Conversion Woes -- This is Me, Venting


Conversions

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Scarab Sages

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I'm beginning to find myself wondering if its worth bothering.

By which I mean converting my current ongoing campaign (which has been ongoing since 1981, and which survived the transitions from 1E to 2E to 3.0 and 3.5 to Pathfinder...

Now, its natural that with a campaign of this advanced age and complexity we've accumulated a lot of "extras." House rules, third party material, things adapted from other settings, other rules systems, and so on. In prior conversions all of this stuff was pretty easily done when it came to conversion.

Somehow this time its been a struggle. We've got feats that no longer exist in the game, we've got spells that are gone, we've got entire races and classes that are no longer around.

The players were looking to switch to the new rules, but right now its looking like we're all going to take a pass on it just because of the daunting nature of the conversion.

Don't get me wrong, we think the new rules are an improvement in many ways, but so much of the new rules are utterly incompatible with the old ones -- and cannot seem to ever be reconciled, that I am wondering.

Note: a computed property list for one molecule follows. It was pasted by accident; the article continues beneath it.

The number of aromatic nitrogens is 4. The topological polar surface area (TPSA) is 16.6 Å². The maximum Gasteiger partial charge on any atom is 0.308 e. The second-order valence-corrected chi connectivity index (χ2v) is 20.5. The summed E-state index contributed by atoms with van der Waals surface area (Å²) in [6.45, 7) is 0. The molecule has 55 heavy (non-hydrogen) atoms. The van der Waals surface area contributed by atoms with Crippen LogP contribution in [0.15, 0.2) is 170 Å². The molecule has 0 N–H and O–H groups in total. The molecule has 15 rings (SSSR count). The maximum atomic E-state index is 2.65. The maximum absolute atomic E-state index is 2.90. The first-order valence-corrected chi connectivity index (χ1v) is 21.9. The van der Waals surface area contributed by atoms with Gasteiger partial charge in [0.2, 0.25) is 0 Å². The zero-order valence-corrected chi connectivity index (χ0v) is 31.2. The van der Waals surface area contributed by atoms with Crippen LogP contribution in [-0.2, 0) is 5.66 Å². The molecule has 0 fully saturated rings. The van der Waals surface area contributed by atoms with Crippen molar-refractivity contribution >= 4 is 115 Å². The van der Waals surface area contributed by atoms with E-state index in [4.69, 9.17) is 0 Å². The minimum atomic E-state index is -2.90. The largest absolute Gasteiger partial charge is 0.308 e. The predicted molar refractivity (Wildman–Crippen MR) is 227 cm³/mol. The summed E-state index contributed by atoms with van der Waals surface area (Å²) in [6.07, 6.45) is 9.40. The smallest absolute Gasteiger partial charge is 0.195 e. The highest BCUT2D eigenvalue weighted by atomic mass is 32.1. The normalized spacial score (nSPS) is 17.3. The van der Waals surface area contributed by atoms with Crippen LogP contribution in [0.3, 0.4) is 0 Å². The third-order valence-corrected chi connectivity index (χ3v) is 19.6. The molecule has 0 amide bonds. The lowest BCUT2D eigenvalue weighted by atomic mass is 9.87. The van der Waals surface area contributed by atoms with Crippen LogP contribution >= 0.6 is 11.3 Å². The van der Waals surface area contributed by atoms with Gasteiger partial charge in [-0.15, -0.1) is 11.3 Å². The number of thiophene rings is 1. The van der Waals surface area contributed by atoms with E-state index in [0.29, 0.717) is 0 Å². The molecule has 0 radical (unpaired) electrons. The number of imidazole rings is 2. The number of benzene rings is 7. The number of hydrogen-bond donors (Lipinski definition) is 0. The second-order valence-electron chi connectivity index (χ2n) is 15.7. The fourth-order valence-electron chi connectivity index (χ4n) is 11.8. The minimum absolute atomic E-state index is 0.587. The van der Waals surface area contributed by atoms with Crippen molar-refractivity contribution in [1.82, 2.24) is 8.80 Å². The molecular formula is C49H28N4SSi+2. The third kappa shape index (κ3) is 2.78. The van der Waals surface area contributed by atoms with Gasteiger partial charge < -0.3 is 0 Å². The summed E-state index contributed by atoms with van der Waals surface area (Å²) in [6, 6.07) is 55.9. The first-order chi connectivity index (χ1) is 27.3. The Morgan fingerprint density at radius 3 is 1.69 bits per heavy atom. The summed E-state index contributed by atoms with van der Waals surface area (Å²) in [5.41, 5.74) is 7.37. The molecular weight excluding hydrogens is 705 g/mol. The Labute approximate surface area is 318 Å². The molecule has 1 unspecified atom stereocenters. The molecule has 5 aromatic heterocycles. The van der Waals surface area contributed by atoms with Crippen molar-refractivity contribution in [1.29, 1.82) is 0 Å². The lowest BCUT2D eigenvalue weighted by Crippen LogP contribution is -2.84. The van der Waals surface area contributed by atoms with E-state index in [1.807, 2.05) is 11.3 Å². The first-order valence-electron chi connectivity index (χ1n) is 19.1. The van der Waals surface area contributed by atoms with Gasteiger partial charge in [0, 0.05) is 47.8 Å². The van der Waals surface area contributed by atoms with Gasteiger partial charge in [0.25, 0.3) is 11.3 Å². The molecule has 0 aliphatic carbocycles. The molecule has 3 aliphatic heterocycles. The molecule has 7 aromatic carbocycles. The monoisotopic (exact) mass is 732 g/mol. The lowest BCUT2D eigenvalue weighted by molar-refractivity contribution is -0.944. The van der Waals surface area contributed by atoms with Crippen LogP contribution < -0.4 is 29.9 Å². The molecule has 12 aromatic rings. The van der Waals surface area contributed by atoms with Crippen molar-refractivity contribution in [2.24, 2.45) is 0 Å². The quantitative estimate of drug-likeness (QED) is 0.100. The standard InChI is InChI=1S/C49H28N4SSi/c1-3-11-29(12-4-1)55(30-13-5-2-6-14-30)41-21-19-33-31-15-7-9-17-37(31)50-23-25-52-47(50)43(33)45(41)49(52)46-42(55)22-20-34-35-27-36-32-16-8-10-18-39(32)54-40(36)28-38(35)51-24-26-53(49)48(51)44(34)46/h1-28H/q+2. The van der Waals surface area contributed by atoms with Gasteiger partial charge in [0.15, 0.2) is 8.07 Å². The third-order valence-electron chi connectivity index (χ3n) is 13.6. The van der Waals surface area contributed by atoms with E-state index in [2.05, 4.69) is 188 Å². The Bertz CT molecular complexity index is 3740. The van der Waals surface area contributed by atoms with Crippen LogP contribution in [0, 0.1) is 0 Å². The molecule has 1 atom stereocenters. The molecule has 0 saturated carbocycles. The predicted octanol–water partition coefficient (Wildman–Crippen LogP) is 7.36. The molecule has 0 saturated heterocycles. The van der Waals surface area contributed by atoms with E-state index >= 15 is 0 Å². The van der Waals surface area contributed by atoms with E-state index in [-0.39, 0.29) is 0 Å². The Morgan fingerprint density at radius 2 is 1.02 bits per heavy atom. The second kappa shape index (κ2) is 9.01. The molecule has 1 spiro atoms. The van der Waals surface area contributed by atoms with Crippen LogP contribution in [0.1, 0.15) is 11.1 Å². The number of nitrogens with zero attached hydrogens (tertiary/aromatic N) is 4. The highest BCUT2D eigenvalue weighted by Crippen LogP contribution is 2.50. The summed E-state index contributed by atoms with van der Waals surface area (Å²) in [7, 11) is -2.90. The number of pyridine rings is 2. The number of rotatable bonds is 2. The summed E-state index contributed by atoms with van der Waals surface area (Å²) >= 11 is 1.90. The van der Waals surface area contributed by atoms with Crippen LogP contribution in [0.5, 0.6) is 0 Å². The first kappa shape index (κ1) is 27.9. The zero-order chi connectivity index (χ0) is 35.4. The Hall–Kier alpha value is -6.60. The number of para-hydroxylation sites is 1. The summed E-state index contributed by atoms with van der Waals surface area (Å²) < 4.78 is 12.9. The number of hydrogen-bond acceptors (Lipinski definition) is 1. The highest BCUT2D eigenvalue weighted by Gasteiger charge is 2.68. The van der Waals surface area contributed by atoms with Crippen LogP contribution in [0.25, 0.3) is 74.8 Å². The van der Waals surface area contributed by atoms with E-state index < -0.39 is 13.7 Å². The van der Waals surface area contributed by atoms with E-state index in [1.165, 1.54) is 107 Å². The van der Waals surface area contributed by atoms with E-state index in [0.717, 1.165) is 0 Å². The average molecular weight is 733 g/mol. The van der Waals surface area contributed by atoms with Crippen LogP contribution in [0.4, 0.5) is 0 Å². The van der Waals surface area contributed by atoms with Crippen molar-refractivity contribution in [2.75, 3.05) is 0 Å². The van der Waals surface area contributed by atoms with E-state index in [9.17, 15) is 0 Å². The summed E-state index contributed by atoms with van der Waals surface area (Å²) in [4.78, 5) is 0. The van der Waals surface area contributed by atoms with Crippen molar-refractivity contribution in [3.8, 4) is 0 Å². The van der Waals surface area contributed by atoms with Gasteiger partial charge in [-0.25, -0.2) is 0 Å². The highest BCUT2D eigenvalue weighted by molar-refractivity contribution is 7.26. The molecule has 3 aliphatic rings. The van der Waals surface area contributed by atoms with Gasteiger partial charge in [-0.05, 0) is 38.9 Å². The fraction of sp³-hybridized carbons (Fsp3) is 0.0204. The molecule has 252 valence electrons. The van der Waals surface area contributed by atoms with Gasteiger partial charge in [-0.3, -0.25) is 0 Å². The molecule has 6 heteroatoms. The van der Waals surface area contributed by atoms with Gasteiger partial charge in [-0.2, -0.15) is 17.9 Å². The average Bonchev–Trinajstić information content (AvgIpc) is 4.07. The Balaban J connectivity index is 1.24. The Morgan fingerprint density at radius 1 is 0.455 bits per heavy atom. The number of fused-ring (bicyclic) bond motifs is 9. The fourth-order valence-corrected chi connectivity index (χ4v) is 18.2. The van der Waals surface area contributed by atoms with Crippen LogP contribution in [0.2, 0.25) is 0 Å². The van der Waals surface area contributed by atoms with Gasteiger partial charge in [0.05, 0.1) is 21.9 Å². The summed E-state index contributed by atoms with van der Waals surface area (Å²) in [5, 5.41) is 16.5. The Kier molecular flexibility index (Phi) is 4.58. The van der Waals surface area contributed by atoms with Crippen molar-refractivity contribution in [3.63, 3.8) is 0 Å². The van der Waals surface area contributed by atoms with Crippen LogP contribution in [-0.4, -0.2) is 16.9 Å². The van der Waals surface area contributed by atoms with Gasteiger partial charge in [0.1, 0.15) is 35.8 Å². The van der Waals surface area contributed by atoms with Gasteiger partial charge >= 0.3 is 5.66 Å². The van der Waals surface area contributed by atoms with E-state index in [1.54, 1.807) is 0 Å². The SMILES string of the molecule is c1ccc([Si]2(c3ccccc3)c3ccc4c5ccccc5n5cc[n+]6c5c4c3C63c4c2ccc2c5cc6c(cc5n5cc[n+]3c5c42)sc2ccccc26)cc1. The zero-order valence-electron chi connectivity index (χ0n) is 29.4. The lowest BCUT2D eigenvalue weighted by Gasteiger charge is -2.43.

Am I alone in this feeling? I hope not.

Liberty's Edge

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I'd honestly not even try converting most campaigns between editions. That seems like way more work than is necessary...but of course, I feel the same about converting AD&D 2E to D&D 3rd.

With a campaign as long running as yours, I'd likely make an exception and convert, but I'd definitely hold off on that conversion for a bit until there are, well, conversions for more of the PF1 material.

The lion's share of the Classes and Races from PF1 are clearly going to be converted in some form (heck, some already have been, you can do a very good Draconic Bloodrager conversion with the corebook)...but mostly they aren't out yet. Waiting until a larger percentage of the material is converted before converting your game as a whole seems very reasonable to me.